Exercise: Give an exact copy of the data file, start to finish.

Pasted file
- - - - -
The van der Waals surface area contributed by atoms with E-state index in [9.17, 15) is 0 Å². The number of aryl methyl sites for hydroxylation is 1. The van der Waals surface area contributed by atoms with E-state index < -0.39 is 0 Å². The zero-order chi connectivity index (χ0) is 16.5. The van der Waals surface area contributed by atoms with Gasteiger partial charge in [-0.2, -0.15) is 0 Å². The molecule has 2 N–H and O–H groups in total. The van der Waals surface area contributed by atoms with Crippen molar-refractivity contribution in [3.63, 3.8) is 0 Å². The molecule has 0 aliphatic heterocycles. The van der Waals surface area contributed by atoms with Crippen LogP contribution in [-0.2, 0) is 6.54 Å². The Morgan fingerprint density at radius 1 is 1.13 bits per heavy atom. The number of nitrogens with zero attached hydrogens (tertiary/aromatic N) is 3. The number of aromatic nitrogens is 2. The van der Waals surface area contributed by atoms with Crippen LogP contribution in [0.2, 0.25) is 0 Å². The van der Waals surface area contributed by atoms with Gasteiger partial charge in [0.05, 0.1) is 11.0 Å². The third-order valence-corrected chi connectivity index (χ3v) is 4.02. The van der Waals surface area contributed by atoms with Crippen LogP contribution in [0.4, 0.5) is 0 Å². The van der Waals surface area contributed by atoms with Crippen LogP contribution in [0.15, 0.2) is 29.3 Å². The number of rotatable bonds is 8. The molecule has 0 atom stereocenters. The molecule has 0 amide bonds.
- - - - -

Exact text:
The van der Waals surface area contributed by atoms with E-state index in [9.17, 15) is 0 Å². The number of aryl methyl sites for hydroxylation is 1. The van der Waals surface area contributed by atoms with E-state index < -0.39 is 0 Å². The zero-order chi connectivity index (χ0) is 16.5. The van der Waals surface area contributed by atoms with Gasteiger partial charge in [-0.2, -0.15) is 0 Å². The molecule has 2 N–H and O–H groups in total. The van der Waals surface area contributed by atoms with Crippen molar-refractivity contribution in [3.63, 3.8) is 0 Å². The molecule has 0 aliphatic heterocycles. The van der Waals surface area contributed by atoms with Crippen LogP contribution in [-0.2, 0) is 6.54 Å². The Morgan fingerprint density at radius 1 is 1.13 bits per heavy atom. The number of nitrogens with zero attached hydrogens (tertiary/aromatic N) is 3. The number of aromatic nitrogens is 2. The van der Waals surface area contributed by atoms with Crippen LogP contribution in [0.2, 0.25) is 0 Å². The van der Waals surface area contributed by atoms with Gasteiger partial charge in [0.05, 0.1) is 11.0 Å². The third-order valence-corrected chi connectivity index (χ3v) is 4.02. The van der Waals surface area contributed by atoms with Crippen LogP contribution in [0.4, 0.5) is 0 Å². The van der Waals surface area contributed by atoms with Crippen LogP contribution in [0.15, 0.2) is 29.3 Å². The number of rotatable bonds is 8. The molecule has 0 atom stereocenters. The molecule has 0 amide bonds.